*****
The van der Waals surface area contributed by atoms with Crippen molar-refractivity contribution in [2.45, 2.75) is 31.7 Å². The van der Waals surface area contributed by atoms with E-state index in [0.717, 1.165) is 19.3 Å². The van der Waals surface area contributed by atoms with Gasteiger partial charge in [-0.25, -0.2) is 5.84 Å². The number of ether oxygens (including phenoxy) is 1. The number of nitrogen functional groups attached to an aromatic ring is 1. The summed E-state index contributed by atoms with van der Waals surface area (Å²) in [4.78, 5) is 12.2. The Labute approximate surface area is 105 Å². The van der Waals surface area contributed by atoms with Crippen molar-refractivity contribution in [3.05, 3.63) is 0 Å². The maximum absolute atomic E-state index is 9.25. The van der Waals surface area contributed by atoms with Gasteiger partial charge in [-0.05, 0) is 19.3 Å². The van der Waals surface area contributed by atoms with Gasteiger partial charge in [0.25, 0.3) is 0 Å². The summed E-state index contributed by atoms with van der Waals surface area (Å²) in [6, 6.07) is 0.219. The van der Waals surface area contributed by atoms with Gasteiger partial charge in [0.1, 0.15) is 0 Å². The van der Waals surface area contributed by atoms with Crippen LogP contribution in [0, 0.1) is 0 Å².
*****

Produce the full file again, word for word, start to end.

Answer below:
The van der Waals surface area contributed by atoms with Crippen molar-refractivity contribution in [2.45, 2.75) is 31.7 Å². The van der Waals surface area contributed by atoms with E-state index in [0.717, 1.165) is 19.3 Å². The van der Waals surface area contributed by atoms with Gasteiger partial charge in [-0.25, -0.2) is 5.84 Å². The number of ether oxygens (including phenoxy) is 1. The number of nitrogen functional groups attached to an aromatic ring is 1. The summed E-state index contributed by atoms with van der Waals surface area (Å²) in [4.78, 5) is 12.2. The Labute approximate surface area is 105 Å². The van der Waals surface area contributed by atoms with Crippen molar-refractivity contribution in [3.05, 3.63) is 0 Å². The maximum absolute atomic E-state index is 9.25. The van der Waals surface area contributed by atoms with Gasteiger partial charge in [-0.05, 0) is 19.3 Å². The van der Waals surface area contributed by atoms with Gasteiger partial charge in [0.25, 0.3) is 0 Å². The summed E-state index contributed by atoms with van der Waals surface area (Å²) in [6, 6.07) is 0.219. The van der Waals surface area contributed by atoms with Gasteiger partial charge in [0.1, 0.15) is 0 Å². The van der Waals surface area contributed by atoms with Crippen LogP contribution in [0, 0.1) is 0 Å².